The Wars of the Roses: Richard III
Adapted from William Shakespeare's Henry VI, parts I, II, III and Richard III by John Barton in collaboration with Peter Hall
Rose Theatre, Kingston
The making of the third production in the epic trilogy is Robert Sheehan who gives a lovely, balanced reading of the central role.
Early on, he is somewhat camp, pushy but absolutely charming and continues in this often witty vein, even when ordering murder after murder.
However, just when it seems that this calm, crippled devil is unshakeable whatever the provocation, the man who by this stage has become almost a self-appointed King begins to show signs of stress, finally cracking in the nightmare scene before he meets Richmond (the future Henry VII) and his maker at Bosworth Field.
Before that can happen, the arch schemer who was once many lives away from becoming King steadily works his way through the friends and family list, exterminating almost all, even the odd one that he had married for advancement.
The litany includes women and children, where necessary and even sacrifices his loyal right-hand man Buckingham. The latter is convincingly played like a kind of Yorkist Uriah Heap by Alexander Hanson in one of a number of eccentric wigs that appear throughout the day.
Richard's charm is critical, as it explains to a degree how an odious, immoral murderer could marry a Queen and worm his way into the good offices of both the people and their rulers, generally dispatching the latter after they have served their purpose.
Only when the three women closest to Richard come together is there real recrimination, Joely Richardson's Margaret egging on Susan Tracy as the King's mother and Alexandra Gilbreath as his putative mother-in-law.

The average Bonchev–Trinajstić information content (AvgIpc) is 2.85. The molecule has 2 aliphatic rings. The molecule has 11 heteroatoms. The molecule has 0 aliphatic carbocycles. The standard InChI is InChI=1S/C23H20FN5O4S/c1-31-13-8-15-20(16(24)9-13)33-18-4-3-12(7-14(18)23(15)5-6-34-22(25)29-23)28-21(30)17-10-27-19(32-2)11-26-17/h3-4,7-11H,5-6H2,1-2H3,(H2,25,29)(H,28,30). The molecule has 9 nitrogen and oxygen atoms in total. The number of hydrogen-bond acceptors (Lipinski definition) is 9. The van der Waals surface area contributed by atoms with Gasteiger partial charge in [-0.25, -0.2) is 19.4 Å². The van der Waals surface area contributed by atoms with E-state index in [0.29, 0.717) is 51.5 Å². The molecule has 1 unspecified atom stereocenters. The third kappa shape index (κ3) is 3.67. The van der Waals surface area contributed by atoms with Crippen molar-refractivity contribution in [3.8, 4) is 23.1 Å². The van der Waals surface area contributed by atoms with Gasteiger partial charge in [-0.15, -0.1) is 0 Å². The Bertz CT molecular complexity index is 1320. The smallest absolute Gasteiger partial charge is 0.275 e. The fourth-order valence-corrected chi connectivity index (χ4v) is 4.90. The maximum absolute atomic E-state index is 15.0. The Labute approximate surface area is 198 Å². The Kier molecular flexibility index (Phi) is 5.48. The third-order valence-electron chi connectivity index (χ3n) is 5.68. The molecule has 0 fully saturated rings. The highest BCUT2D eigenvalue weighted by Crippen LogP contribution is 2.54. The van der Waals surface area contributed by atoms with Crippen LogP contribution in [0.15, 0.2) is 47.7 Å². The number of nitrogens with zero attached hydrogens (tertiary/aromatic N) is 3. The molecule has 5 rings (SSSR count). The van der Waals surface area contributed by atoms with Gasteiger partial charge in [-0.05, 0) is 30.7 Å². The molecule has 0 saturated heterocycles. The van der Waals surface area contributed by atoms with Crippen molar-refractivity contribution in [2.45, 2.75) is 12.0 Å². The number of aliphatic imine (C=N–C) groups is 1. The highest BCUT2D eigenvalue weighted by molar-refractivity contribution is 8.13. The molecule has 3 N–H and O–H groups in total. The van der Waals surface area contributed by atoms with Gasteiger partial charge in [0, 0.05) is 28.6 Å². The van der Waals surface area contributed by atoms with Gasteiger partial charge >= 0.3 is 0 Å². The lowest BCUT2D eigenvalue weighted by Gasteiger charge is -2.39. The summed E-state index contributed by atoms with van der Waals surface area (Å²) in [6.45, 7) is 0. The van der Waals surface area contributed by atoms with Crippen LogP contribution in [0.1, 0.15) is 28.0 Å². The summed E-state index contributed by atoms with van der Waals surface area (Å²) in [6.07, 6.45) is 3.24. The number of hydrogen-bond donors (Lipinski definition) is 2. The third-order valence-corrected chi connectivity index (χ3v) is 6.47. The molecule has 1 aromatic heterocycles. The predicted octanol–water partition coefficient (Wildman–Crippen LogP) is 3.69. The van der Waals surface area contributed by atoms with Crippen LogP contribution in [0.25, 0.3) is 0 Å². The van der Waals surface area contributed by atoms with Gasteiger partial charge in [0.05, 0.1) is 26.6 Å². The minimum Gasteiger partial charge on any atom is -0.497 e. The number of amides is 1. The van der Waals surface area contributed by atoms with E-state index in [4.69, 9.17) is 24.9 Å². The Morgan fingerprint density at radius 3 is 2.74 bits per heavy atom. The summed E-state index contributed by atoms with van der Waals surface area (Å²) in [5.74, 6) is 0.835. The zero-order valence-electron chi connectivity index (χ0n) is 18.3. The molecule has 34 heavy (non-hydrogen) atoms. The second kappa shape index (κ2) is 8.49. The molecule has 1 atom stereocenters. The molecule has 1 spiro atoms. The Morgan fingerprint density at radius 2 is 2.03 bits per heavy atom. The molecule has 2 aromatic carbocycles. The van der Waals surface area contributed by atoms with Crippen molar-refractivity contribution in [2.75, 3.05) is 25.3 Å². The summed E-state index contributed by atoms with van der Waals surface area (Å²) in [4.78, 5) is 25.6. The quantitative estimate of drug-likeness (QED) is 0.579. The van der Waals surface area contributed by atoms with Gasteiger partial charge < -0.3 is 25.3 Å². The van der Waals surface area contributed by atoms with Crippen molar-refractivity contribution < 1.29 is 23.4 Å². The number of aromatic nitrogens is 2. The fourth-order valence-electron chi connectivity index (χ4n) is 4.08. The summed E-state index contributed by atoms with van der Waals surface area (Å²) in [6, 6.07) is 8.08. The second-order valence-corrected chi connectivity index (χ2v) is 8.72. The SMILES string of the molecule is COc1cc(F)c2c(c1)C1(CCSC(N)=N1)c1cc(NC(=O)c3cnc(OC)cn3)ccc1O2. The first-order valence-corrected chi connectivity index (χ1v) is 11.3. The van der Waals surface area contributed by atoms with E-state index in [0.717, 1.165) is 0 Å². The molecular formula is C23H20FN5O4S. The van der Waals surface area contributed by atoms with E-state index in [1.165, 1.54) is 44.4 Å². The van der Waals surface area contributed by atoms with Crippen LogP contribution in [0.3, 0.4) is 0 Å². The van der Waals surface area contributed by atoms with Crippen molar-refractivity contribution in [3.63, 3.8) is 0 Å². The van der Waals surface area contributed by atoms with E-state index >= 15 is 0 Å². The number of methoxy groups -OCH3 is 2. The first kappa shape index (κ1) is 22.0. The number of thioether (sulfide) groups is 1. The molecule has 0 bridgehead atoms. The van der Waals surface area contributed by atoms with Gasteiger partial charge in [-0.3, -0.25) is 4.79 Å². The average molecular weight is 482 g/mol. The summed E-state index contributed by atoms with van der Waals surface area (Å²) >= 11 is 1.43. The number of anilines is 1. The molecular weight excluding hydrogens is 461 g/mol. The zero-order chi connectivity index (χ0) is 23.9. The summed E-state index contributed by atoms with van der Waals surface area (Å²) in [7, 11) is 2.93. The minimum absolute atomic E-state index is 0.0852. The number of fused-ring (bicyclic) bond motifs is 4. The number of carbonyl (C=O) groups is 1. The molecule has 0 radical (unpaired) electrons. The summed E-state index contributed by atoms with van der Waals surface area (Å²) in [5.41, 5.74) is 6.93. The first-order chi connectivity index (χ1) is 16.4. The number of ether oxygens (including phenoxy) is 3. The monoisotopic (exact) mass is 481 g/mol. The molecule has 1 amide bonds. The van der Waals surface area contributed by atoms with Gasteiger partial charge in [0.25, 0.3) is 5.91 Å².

This final part of what is a long day, coming in at close to 12 hours including breaks if the project is seen together, doesn't quite have the pace of the earlier plays but comes into its own as Richard moves up in the world. Combining mass murder with the kind of PR attributed to 21st-century spin doctors, he just keeps going until he runs out of horsepower on that fatal field in Leicestershire.
Along the way, one gets some understanding of how the bitter, internecine Civil War, not to mention the familial in-fighting, might have been a contributory factor in making Richard III the ruthless man that Shakespeare portrays in a play still so popular over 400 years after it was written.
Sir Trevor Nunn has made a fantastic contribution to the current theatre scene by reviving a sequence of plays that seemed destined to remain in history forever.
While there is no question that spending a whole day in a theatre can be both draining and tiring, when the quality of the entertainment on offer is as high as The Wars of the Roses, the investment of time and effort is fully justified.
Reviewer: Philip Fisher